Genetic and genomic studies on milk production and composition, and longevity in New Zealand dairy goats : a thesis presented in partial fulfilment of the requirements for the degree of Doctor of Philosophy in Animal Science at Massey University, Manawatu, New Zealand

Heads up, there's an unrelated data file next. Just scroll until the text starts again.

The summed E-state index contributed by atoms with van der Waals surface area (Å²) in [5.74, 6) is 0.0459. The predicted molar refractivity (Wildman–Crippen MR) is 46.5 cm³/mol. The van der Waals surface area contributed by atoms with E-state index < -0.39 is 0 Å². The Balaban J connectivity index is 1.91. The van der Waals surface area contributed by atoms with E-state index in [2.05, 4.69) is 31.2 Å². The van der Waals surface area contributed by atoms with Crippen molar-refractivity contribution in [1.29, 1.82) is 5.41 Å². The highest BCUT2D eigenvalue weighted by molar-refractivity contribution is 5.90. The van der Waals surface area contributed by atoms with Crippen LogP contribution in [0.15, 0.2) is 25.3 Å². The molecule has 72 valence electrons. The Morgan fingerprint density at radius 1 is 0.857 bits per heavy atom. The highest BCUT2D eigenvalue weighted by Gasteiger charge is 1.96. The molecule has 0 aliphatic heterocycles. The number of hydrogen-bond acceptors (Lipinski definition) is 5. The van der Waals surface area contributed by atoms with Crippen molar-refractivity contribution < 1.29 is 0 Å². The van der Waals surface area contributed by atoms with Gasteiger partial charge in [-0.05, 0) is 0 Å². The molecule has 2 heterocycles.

The New Zealand dairy goat industry is important for producing and exporting high-quality specialised dairy products aimed at niche markets. Efforts to increase the quantity and composition of goat milk will improve profits for farmers and deliver significant economic benefits to New Zealand. However, no formal program exists for the genetic improvement of dairy goats. Therefore, the general aim of this thesis was to perform genetic and genomic studies that contribute to the design of the breeding program for New Zealand dairy goats. The first studies estimated variance components and genetic parameters of total lactation yields of milk, fat and protein, somatic cell score and longevity. The main findings suggest sufficient variation and favourable genetic correlations between these traits, supporting their inclusion into a selection index that predicts profit per animal. A random regression test-day model was then used to predict lactation curves of milk, fat, protein and somatic cell score. Using this model for genetic evaluation will enable the dairy goat industry to move from total yields into the prediction of lactation curves, enabling more accurate predictions and the opportunity of selecting for extended lactations. The first genome-wide association study of dairy goats in New Zealand was conducted using 3,732 animals genotyped with the Caprine 50K SNP chip. A highly significant region on chromosome 19 was associated with yields of milk, fat and protein, and somatic cell score, and a region on chromosome 29 was associated with somatic cell score. A prototype single-step BayesC model was developed to predict genomic breeding values and demonstrated that including genomic information into the evaluation can increase the accuracy of predictions compared to the traditional methods based on pedigrees alone, which is currently implemented in the New Zealand dairy goat industry. This thesis demonstrates that a single-step prediction model that uses genomic information would put the New Zealand dairy goat industry in a very good position to implement a genomic selection scheme. Further studies are required to define clearer breeding objectives and to systematically design a breeding program for the genetic improvement of New Zealand dairy goats.